In the paper I will explore the impact for teachers’ identity of undertaking professional development designed to enhance provision for children identified as having dyslexia, in line with the recommendations made in the Rose Review (2009). I take as a departure point for my analysis Lave and Wenger’s (1991:109 & 121) concept of ‘participation in communities of practice’ to investigating how the process of ‘talking about and within practice’ can inform professional identity. The data reported upon was gathered through focus groups and narrative life history interviews conducted with teachers on a Specialist Dyslexia Training for Teachers Programme. I will identify and investigate the ways in which teachers who work with dyslexic pupils view themselves as distinct to other teachers, as having different attributes and particular motivations for pursuing their chosen career paths. These findings will be reviewed and I argue that although narrating an inclusion identity can enable teachers to feel integrated into a specific community of practice, tensions also arise from perceptions that they inhabit a distinct positioning in the school community.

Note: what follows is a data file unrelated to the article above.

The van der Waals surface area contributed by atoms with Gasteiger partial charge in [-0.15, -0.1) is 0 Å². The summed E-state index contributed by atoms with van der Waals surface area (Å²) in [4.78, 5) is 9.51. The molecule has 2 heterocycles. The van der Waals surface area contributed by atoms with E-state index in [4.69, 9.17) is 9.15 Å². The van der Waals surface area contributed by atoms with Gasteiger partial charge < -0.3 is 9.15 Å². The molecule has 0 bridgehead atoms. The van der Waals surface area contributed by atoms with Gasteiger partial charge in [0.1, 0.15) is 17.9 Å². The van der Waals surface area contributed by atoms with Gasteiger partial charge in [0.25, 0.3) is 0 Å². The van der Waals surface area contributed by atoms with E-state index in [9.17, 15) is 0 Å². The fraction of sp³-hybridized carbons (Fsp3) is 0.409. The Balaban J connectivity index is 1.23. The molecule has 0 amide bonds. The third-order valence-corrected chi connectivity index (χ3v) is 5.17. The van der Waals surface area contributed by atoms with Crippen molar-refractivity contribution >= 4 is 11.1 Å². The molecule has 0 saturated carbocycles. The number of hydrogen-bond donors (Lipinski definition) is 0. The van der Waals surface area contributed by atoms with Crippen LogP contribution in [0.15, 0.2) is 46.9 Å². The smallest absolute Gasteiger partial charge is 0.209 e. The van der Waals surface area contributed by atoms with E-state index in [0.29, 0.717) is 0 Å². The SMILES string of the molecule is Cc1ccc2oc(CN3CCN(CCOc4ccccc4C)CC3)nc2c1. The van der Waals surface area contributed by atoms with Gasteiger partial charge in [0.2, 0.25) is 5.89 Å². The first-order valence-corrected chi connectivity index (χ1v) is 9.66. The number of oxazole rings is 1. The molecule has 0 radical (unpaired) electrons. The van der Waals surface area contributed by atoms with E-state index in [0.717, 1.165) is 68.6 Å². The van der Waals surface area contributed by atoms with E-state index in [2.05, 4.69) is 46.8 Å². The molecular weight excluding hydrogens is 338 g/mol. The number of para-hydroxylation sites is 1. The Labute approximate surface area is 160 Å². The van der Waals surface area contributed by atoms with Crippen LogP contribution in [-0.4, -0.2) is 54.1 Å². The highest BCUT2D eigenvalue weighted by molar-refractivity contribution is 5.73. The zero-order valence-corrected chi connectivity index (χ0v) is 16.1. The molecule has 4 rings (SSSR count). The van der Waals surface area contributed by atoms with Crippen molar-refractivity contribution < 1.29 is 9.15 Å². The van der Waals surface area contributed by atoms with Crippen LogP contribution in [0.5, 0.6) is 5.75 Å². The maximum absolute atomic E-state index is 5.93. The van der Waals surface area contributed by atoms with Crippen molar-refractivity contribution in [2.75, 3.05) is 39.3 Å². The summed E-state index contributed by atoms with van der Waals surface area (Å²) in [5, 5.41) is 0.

|Published - Jul 2012
|Centre for Learner Identity Studies (CLIS) conference - Edge Hill University, Ormskirk, United Kingdom
Duration: 11 Jul 2012 → 13 Jul 2012
|Centre for Learner Identity Studies (CLIS) conference
|11/07/12 → 13/07/12